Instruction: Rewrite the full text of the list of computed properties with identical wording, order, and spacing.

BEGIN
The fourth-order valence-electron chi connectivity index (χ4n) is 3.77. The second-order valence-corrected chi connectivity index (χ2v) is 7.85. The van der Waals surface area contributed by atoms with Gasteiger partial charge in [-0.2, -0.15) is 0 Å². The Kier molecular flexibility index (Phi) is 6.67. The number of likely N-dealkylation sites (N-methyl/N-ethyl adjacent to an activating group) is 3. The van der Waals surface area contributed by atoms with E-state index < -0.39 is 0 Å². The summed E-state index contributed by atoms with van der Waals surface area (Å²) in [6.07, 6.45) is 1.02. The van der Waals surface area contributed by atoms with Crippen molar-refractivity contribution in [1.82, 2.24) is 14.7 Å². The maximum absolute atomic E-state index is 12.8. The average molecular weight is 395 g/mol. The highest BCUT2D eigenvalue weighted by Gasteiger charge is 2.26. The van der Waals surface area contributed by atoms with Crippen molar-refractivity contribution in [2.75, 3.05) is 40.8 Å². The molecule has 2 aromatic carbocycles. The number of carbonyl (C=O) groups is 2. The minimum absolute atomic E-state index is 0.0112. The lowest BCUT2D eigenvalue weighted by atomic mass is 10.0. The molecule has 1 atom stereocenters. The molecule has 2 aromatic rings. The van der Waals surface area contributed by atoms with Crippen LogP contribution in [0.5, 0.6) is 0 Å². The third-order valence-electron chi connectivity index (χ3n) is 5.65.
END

The fourth-order valence-electron chi connectivity index (χ4n) is 3.77. The second-order valence-corrected chi connectivity index (χ2v) is 7.85. The van der Waals surface area contributed by atoms with Gasteiger partial charge in [-0.2, -0.15) is 0 Å². The Kier molecular flexibility index (Phi) is 6.67. The number of likely N-dealkylation sites (N-methyl/N-ethyl adjacent to an activating group) is 3. The van der Waals surface area contributed by atoms with E-state index < -0.39 is 0 Å². The summed E-state index contributed by atoms with van der Waals surface area (Å²) in [6.07, 6.45) is 1.02. The van der Waals surface area contributed by atoms with Crippen molar-refractivity contribution in [1.82, 2.24) is 14.7 Å². The maximum absolute atomic E-state index is 12.8. The average molecular weight is 395 g/mol. The highest BCUT2D eigenvalue weighted by Gasteiger charge is 2.26. The van der Waals surface area contributed by atoms with Crippen molar-refractivity contribution in [2.75, 3.05) is 40.8 Å². The molecule has 2 aromatic carbocycles. The number of carbonyl (C=O) groups is 2. The minimum absolute atomic E-state index is 0.0112. The lowest BCUT2D eigenvalue weighted by atomic mass is 10.0. The molecule has 1 atom stereocenters. The molecule has 2 aromatic rings. The van der Waals surface area contributed by atoms with Crippen LogP contribution in [0.5, 0.6) is 0 Å². The third-order valence-electron chi connectivity index (χ3n) is 5.65.